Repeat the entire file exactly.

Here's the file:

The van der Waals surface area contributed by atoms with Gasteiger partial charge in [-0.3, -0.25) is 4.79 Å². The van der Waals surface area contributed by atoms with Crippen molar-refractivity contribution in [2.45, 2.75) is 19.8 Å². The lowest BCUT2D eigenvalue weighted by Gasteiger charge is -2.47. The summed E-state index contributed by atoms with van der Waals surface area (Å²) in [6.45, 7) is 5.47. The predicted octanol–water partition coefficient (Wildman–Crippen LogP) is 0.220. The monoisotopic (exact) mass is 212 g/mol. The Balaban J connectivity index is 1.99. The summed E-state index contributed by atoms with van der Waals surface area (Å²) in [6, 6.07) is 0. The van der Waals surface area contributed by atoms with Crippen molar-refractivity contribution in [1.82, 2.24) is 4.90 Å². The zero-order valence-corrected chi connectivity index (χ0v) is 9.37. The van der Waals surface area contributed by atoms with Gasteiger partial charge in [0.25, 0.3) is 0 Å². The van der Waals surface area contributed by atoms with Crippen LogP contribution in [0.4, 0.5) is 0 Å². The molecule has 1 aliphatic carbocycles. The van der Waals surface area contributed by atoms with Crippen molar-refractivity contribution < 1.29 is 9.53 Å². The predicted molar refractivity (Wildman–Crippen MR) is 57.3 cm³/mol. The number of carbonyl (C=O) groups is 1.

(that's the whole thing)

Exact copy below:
The van der Waals surface area contributed by atoms with Gasteiger partial charge in [-0.3, -0.25) is 4.79 Å². The van der Waals surface area contributed by atoms with Crippen molar-refractivity contribution in [2.45, 2.75) is 19.8 Å². The lowest BCUT2D eigenvalue weighted by Gasteiger charge is -2.47. The summed E-state index contributed by atoms with van der Waals surface area (Å²) in [6.45, 7) is 5.47. The predicted octanol–water partition coefficient (Wildman–Crippen LogP) is 0.220. The monoisotopic (exact) mass is 212 g/mol. The Balaban J connectivity index is 1.99. The summed E-state index contributed by atoms with van der Waals surface area (Å²) in [6, 6.07) is 0. The van der Waals surface area contributed by atoms with Crippen molar-refractivity contribution in [1.82, 2.24) is 4.90 Å². The zero-order valence-corrected chi connectivity index (χ0v) is 9.37. The van der Waals surface area contributed by atoms with Gasteiger partial charge in [0.25, 0.3) is 0 Å². The van der Waals surface area contributed by atoms with Crippen LogP contribution in [0.4, 0.5) is 0 Å². The molecule has 1 aliphatic carbocycles. The van der Waals surface area contributed by atoms with Crippen molar-refractivity contribution < 1.29 is 9.53 Å². The predicted molar refractivity (Wildman–Crippen MR) is 57.3 cm³/mol. The number of carbonyl (C=O) groups is 1.